“The Hebrew Testament story of Jacob wrestling with God is a model of the process. It is given to us to apply like a template to our own lives. Each element of the small vignette is a warning call to us to attend to what God is allowing to happen to us here and now so that we might go on even healthier in times to come. It provides a series of checkpoints for the spiritual life. It is in itself a veritable spirituality of struggle, which exposes to us those elements of suffering that call us to growth and give us new life.”[2]

Dan Buchanan and Amy Carr connect the struggle Jacob faced at the ford of the Jabbok with wrestling with the demonic. Now, they’re not talking about the demonic powers that make people think it’s okay to shoot airliners out of the sky, or the demonic powers that encourage us to embrace militarism as a way to peace, or the demonic powers that justify the chasing of an entire race or religion or ethnicity out of their homes.

No, they are talking about the power of restlessness, which they call demonic the way third and fourth century Christian monks of the Egyptian desert did. “When they [the desert fathers] were at work, they felt drawn to prayer; when they prayed, they felt drawn to work; when they settled in one monastery, they became convinced that true spirituality could be found only in the monastery down the road. Because such feelings struck hardest in the middle of the day, monks associated them with the ‘noonday demon’ in Psalm 91. The monk’s task was not to flee from this demon, but to stay put and wrestle with it.”[3] They suggest that wrestling with this restlessness is a path to a blessing. “Restlessness,” they say, “signals God’s draw on our lives, and no single commitment curbs that restlessness unless it is oriented to the larger horizon of God’s magnetic love.”[4]

So, don’t run away from the restlessness; wrestle with it. Listen to it. Create a space of silence – whether through centering prayer or long walks or quietly washing the dishes – that will allow you to listen.

“La lutte de Jacob et de l’Ange” by Marc Chagall

A big “aha” for me about this scripture came from an article by Rabbi Arthur Waskow. (Very definitely, one of the perks of my job is that I get to – in fact, that I’m expected to read articles and commentaries on scripture.) Waskow reads the Jacob saga in the wider context of the book of Genesis. He hears in Genesis one theme with many variations: “war and peace between brothers (and one pair of sisters).”[5]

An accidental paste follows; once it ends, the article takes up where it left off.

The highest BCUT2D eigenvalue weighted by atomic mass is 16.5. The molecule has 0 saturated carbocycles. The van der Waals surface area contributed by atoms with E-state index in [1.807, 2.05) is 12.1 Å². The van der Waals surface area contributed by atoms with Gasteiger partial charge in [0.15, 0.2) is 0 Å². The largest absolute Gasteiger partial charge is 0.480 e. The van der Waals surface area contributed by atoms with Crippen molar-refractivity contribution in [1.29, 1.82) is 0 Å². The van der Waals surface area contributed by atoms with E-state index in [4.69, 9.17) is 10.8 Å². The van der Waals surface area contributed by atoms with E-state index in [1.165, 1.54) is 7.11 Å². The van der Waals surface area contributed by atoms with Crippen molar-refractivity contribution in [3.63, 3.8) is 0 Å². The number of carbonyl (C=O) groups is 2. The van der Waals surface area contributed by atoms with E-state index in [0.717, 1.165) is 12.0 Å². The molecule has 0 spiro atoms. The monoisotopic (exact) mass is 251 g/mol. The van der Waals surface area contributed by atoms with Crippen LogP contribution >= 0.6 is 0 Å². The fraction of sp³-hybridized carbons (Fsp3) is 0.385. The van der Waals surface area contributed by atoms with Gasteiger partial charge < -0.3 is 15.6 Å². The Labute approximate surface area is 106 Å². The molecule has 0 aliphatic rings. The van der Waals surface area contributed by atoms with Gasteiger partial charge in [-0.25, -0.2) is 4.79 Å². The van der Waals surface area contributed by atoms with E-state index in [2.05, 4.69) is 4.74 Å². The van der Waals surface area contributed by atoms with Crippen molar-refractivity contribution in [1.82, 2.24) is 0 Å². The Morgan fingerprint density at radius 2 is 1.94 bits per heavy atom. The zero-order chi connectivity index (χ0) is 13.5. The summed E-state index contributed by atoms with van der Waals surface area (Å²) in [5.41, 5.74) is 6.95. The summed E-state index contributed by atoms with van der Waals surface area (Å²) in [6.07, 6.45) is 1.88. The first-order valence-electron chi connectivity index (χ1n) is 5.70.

The war between the brothers begins with the very first brothers, Cain and Abel. “Abel, the second-born child whose name means ‘Puff of Breath,’ and Cain, the first-born whose name means ‘Possessive,’ bring offerings to God – the fruit of their labor in field and pasture. Abel’s offering is accepted, Cain’s is rejected.

“Cain is angry—what else would you expect? But he says nothing.”[6] God reaches out to him repeatedly, but Cain is silent. Instead Cain goes to his brother. The Bibles says, “Cain said to his brother Abel, ‘Let us go out to the field.’” Except that some of the authoritative manuscripts don’t have “Let us go out to the field.” It’s as if Cain wanted to say something but he couldn’t get the words out. And instead of speaking to his brother, Cain kills him.

The older brother kills the younger brother out of a sense of anger or jealousy because it seems as if God likes the younger brother better. God reached out to the angry, jealous Cain, but Cain wouldn’t engage. Cain wouldn’t challenge God, answer God, wrestle with God. Cain wouldn’t grow up, and he killed his brother. “It is only when Jacob learns to wrestle God that it becomes possible for him to make friends with his brother.”[7]

Waskow points out how this motif of older and younger brother in opposition keeps coming up. Ishmael verses Isaac. Esau verses Jacob. Even two sisters, Leah and Rachel, turn against each other. Even though they both end up married to Jacob and together bearing him twelve sons and several daughters, they are unable to find a reconciliation. And then there is the rivalry among those 12 sons, the rivalry between Joseph and his older brothers. It is a story of hatred, fury, plotting, and almost murder.